Hell Roaring Canyon

I had a hell roarin’ good time on Friday northwest of Moab. There’s some rock art in Hell Roaring Canyon that I’ve wanted to see for more than a year and I finally got around to doing so. There are two routes into the canyon within easy hiking distance of the rock art: an old constructed stock trail in lower Dubinky Wash and another route zig-zagging over a series of ledges that requires one to crawl on hands and knees. I dropped my mountain bike and chained it to a tree near the top of the “crawl route” and continued driving the truck to near the top of the stock trail. I put the dogs’ packs on them and shouldered my own pack and started hiking toward the top of the trail. There’s an old corral at the top of the trail, and the first short stretch of trail had been blasted out of the sandstone, leading to a ledge that runs below the cliff. The trail then made a sharp turn and traversed a steep sandstone slope. Holes had been drilled and pipes pounded into the holes, then logs, rocks, and dirt had been piled up above the pipes to create the trail (though much of the dirt had washed away). Eventually the trail reached a talus slope and worked its way through boulders and rocks the rest of the way to the bottom of Dubinky Wash.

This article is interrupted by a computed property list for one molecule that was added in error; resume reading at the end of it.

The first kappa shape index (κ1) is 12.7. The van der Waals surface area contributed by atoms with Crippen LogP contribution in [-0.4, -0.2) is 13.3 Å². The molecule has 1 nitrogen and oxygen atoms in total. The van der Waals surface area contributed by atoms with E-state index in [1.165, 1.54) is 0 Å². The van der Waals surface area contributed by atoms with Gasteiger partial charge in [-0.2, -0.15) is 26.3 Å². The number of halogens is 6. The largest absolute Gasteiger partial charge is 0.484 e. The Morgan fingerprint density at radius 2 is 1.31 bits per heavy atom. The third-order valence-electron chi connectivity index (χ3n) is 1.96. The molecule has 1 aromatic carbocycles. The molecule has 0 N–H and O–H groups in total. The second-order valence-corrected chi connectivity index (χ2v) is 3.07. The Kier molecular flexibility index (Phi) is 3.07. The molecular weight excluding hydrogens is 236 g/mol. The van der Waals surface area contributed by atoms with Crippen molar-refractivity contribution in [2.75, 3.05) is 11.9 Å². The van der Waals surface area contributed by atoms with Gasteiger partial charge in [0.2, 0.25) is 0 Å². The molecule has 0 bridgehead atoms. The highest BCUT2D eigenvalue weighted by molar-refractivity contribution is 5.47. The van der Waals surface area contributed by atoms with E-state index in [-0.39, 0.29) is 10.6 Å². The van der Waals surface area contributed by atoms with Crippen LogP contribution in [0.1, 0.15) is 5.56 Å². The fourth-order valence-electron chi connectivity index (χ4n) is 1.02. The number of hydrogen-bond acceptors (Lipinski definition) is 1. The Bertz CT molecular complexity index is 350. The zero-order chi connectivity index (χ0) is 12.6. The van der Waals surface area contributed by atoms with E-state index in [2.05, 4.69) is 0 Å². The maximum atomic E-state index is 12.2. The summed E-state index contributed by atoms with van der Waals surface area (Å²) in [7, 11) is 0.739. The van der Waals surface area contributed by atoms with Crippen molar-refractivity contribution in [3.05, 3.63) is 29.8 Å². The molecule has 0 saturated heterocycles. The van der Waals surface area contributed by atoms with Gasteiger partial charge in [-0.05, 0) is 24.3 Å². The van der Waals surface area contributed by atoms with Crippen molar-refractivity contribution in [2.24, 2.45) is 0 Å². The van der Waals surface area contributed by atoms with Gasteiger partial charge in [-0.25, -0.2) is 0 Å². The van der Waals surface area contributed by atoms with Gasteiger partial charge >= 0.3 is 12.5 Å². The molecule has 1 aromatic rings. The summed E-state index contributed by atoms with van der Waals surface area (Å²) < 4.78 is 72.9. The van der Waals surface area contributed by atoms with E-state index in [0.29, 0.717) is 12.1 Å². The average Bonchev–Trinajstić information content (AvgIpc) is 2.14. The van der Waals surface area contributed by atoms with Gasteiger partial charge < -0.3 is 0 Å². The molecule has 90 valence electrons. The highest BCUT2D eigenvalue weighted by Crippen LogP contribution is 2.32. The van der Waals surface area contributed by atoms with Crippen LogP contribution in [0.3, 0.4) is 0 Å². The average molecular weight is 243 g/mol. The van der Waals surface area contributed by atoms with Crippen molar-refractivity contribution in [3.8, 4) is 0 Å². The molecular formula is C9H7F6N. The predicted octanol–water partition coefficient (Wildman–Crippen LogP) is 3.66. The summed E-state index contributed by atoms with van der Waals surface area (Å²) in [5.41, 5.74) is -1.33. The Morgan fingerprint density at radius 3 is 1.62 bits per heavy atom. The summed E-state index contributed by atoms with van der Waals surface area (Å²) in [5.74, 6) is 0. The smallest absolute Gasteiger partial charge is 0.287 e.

Torrey and Boulder at the beginning of the hike
Torrey and Boulder at the beginning of the hike


Above the stock trail leading into Dubinky Wash
Above the stock trail leading into Dubinky Wash


View into Dubinky Wash
View into Dubinky Wash


Part of the stock trail that was blasted out of the cliffs
Part of the stock trail that was blasted out of the cliffs


Stock trail following a ledge below the cliffs
Stock trail following a ledge below the cliffs


Constructed stock trail
Constructed stock trail


Boulder and Torrey shading up
Boulder and Torrey shading up


View up the trail from near the bottom
View up the trail from near the bottom


It was a one-mile walk down Dubinky Wash to the confluence with Hell Roaring Canyon, and I stopped at two small springs to let Torrey and Boulder drink. Beyond the confluence I found the large alcove containing the rock art. Pictographs and some faint petroglyphs adorned the walls, as did some late-1800s inscriptions. The most interesting to me were a large ghostly pictograph, a larger-than-life deer petroglyph, and, of course, the Comet Thrower/Yellow Comet panel. There was a narrow ledge with carved moki steps leading to the top of the alcove but I didn’t dare climb it without anyone around to help me in case I got into trouble. Above the ledge I could barely make out some more rock art. I’ll definitely have to come back with a partner so I can get on top of that ledge.